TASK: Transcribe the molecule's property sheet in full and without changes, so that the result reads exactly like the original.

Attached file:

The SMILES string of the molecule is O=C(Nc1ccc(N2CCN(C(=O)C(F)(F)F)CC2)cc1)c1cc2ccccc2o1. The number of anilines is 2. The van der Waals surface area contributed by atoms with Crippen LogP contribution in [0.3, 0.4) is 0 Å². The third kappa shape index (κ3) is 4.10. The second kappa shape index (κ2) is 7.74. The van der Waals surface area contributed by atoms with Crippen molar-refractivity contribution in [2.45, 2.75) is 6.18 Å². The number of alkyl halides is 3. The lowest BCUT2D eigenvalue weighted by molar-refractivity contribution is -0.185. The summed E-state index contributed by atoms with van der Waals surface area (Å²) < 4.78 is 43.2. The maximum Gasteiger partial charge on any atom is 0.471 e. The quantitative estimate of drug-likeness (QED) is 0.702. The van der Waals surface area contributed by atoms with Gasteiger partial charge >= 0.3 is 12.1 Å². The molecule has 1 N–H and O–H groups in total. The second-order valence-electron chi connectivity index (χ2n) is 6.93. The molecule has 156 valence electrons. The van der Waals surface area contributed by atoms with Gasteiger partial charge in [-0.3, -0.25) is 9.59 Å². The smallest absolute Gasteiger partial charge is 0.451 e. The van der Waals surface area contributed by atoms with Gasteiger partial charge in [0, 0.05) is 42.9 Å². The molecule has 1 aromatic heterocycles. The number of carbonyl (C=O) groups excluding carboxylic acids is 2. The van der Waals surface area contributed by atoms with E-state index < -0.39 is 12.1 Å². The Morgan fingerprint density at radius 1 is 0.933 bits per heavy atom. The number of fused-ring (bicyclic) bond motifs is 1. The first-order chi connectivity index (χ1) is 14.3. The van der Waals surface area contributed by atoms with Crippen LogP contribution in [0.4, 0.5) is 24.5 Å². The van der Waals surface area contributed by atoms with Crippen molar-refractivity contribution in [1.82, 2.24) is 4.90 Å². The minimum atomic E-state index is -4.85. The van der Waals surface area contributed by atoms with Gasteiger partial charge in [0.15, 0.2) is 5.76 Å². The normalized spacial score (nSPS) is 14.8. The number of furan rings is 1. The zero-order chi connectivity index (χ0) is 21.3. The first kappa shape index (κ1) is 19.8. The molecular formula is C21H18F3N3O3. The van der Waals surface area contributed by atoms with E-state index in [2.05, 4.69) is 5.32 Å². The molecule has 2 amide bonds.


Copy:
The SMILES string of the molecule is O=C(Nc1ccc(N2CCN(C(=O)C(F)(F)F)CC2)cc1)c1cc2ccccc2o1. The number of anilines is 2. The van der Waals surface area contributed by atoms with Crippen LogP contribution in [0.3, 0.4) is 0 Å². The third kappa shape index (κ3) is 4.10. The second kappa shape index (κ2) is 7.74. The van der Waals surface area contributed by atoms with Crippen molar-refractivity contribution in [2.45, 2.75) is 6.18 Å². The number of alkyl halides is 3. The lowest BCUT2D eigenvalue weighted by molar-refractivity contribution is -0.185. The summed E-state index contributed by atoms with van der Waals surface area (Å²) < 4.78 is 43.2. The maximum Gasteiger partial charge on any atom is 0.471 e. The quantitative estimate of drug-likeness (QED) is 0.702. The van der Waals surface area contributed by atoms with Gasteiger partial charge >= 0.3 is 12.1 Å². The molecule has 1 N–H and O–H groups in total. The second-order valence-electron chi connectivity index (χ2n) is 6.93. The molecule has 156 valence electrons. The van der Waals surface area contributed by atoms with Gasteiger partial charge in [-0.3, -0.25) is 9.59 Å². The smallest absolute Gasteiger partial charge is 0.451 e. The van der Waals surface area contributed by atoms with Gasteiger partial charge in [0, 0.05) is 42.9 Å². The molecule has 1 aromatic heterocycles. The number of carbonyl (C=O) groups excluding carboxylic acids is 2. The van der Waals surface area contributed by atoms with E-state index < -0.39 is 12.1 Å². The Morgan fingerprint density at radius 1 is 0.933 bits per heavy atom. The number of fused-ring (bicyclic) bond motifs is 1. The first-order chi connectivity index (χ1) is 14.3. The van der Waals surface area contributed by atoms with Crippen LogP contribution in [0.4, 0.5) is 24.5 Å². The van der Waals surface area contributed by atoms with Crippen molar-refractivity contribution in [1.82, 2.24) is 4.90 Å². The minimum atomic E-state index is -4.85. The van der Waals surface area contributed by atoms with Gasteiger partial charge in [0.15, 0.2) is 5.76 Å². The normalized spacial score (nSPS) is 14.8. The number of furan rings is 1. The zero-order chi connectivity index (χ0) is 21.3. The first kappa shape index (κ1) is 19.8. The molecular formula is C21H18F3N3O3. The van der Waals surface area contributed by atoms with E-state index in [2.05, 4.69) is 5.32 Å². The molecule has 2 amide bonds.